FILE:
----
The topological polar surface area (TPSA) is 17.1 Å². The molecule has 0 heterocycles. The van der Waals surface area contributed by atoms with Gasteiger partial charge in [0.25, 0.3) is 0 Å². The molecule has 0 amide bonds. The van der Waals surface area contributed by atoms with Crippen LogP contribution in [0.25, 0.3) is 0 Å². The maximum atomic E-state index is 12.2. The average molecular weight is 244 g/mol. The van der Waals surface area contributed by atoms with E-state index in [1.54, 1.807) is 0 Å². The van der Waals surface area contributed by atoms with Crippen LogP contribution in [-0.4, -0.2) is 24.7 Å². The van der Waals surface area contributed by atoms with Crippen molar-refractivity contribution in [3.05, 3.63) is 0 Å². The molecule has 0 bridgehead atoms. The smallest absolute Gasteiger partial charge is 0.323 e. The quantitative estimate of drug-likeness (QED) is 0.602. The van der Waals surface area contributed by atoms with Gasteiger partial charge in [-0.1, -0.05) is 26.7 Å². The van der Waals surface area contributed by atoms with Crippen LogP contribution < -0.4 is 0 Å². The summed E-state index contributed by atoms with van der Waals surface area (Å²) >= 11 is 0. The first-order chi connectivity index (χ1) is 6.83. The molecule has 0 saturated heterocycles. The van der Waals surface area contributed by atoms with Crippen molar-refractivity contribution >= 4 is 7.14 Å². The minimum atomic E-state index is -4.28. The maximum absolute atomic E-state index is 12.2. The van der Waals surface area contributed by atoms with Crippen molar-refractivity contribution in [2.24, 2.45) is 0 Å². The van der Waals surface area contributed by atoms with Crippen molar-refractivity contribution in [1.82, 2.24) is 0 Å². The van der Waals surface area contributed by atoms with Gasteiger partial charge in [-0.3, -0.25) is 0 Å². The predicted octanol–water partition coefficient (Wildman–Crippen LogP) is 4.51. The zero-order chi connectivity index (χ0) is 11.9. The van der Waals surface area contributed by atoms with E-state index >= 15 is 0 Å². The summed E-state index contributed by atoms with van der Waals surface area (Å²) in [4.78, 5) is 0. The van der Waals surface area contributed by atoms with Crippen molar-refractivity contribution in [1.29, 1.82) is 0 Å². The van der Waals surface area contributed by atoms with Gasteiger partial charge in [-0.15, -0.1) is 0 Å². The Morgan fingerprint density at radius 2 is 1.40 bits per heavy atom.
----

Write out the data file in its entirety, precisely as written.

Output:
The topological polar surface area (TPSA) is 17.1 Å². The molecule has 0 heterocycles. The van der Waals surface area contributed by atoms with Gasteiger partial charge in [0.25, 0.3) is 0 Å². The molecule has 0 amide bonds. The van der Waals surface area contributed by atoms with Crippen LogP contribution in [0.25, 0.3) is 0 Å². The maximum atomic E-state index is 12.2. The average molecular weight is 244 g/mol. The van der Waals surface area contributed by atoms with E-state index in [1.54, 1.807) is 0 Å². The van der Waals surface area contributed by atoms with Crippen LogP contribution in [-0.4, -0.2) is 24.7 Å². The van der Waals surface area contributed by atoms with Crippen molar-refractivity contribution in [3.05, 3.63) is 0 Å². The molecule has 0 bridgehead atoms. The smallest absolute Gasteiger partial charge is 0.323 e. The quantitative estimate of drug-likeness (QED) is 0.602. The van der Waals surface area contributed by atoms with Gasteiger partial charge in [-0.1, -0.05) is 26.7 Å². The van der Waals surface area contributed by atoms with Crippen LogP contribution < -0.4 is 0 Å². The summed E-state index contributed by atoms with van der Waals surface area (Å²) >= 11 is 0. The first-order chi connectivity index (χ1) is 6.83. The molecule has 0 saturated heterocycles. The van der Waals surface area contributed by atoms with Crippen molar-refractivity contribution >= 4 is 7.14 Å². The minimum atomic E-state index is -4.28. The maximum absolute atomic E-state index is 12.2. The van der Waals surface area contributed by atoms with Crippen molar-refractivity contribution in [2.24, 2.45) is 0 Å². The van der Waals surface area contributed by atoms with Crippen molar-refractivity contribution in [1.82, 2.24) is 0 Å². The van der Waals surface area contributed by atoms with Gasteiger partial charge in [-0.3, -0.25) is 0 Å². The predicted octanol–water partition coefficient (Wildman–Crippen LogP) is 4.51. The zero-order chi connectivity index (χ0) is 11.9. The van der Waals surface area contributed by atoms with E-state index >= 15 is 0 Å². The summed E-state index contributed by atoms with van der Waals surface area (Å²) in [4.78, 5) is 0. The van der Waals surface area contributed by atoms with Crippen molar-refractivity contribution in [1.29, 1.82) is 0 Å². The van der Waals surface area contributed by atoms with Gasteiger partial charge in [-0.15, -0.1) is 0 Å². The Morgan fingerprint density at radius 2 is 1.40 bits per heavy atom.